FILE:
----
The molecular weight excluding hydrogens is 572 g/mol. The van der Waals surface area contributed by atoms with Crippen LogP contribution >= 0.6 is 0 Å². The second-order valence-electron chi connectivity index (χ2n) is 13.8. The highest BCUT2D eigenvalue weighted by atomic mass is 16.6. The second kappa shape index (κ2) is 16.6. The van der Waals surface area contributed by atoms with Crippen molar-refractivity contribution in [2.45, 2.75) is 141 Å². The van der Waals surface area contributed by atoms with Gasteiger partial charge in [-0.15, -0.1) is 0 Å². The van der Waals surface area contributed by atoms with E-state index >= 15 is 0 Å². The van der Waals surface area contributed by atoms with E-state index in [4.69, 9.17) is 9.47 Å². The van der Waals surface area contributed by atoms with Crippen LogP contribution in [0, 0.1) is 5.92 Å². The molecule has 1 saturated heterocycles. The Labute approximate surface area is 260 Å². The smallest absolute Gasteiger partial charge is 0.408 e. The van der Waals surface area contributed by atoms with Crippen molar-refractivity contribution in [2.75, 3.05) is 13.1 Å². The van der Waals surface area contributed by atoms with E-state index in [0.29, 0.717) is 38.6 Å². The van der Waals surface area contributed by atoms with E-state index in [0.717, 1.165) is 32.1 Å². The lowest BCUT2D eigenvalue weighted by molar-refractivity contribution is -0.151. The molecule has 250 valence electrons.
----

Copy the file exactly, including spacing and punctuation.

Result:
The molecular weight excluding hydrogens is 572 g/mol. The van der Waals surface area contributed by atoms with Crippen LogP contribution >= 0.6 is 0 Å². The second-order valence-electron chi connectivity index (χ2n) is 13.8. The highest BCUT2D eigenvalue weighted by atomic mass is 16.6. The second kappa shape index (κ2) is 16.6. The van der Waals surface area contributed by atoms with Crippen molar-refractivity contribution in [2.45, 2.75) is 141 Å². The van der Waals surface area contributed by atoms with Gasteiger partial charge in [-0.15, -0.1) is 0 Å². The van der Waals surface area contributed by atoms with E-state index >= 15 is 0 Å². The van der Waals surface area contributed by atoms with E-state index in [4.69, 9.17) is 9.47 Å². The van der Waals surface area contributed by atoms with Crippen LogP contribution in [0, 0.1) is 5.92 Å². The molecule has 1 saturated heterocycles. The Labute approximate surface area is 260 Å². The smallest absolute Gasteiger partial charge is 0.408 e. The van der Waals surface area contributed by atoms with Crippen molar-refractivity contribution in [2.75, 3.05) is 13.1 Å². The van der Waals surface area contributed by atoms with E-state index in [0.29, 0.717) is 38.6 Å². The van der Waals surface area contributed by atoms with E-state index in [0.717, 1.165) is 32.1 Å². The lowest BCUT2D eigenvalue weighted by molar-refractivity contribution is -0.151. The molecule has 250 valence electrons.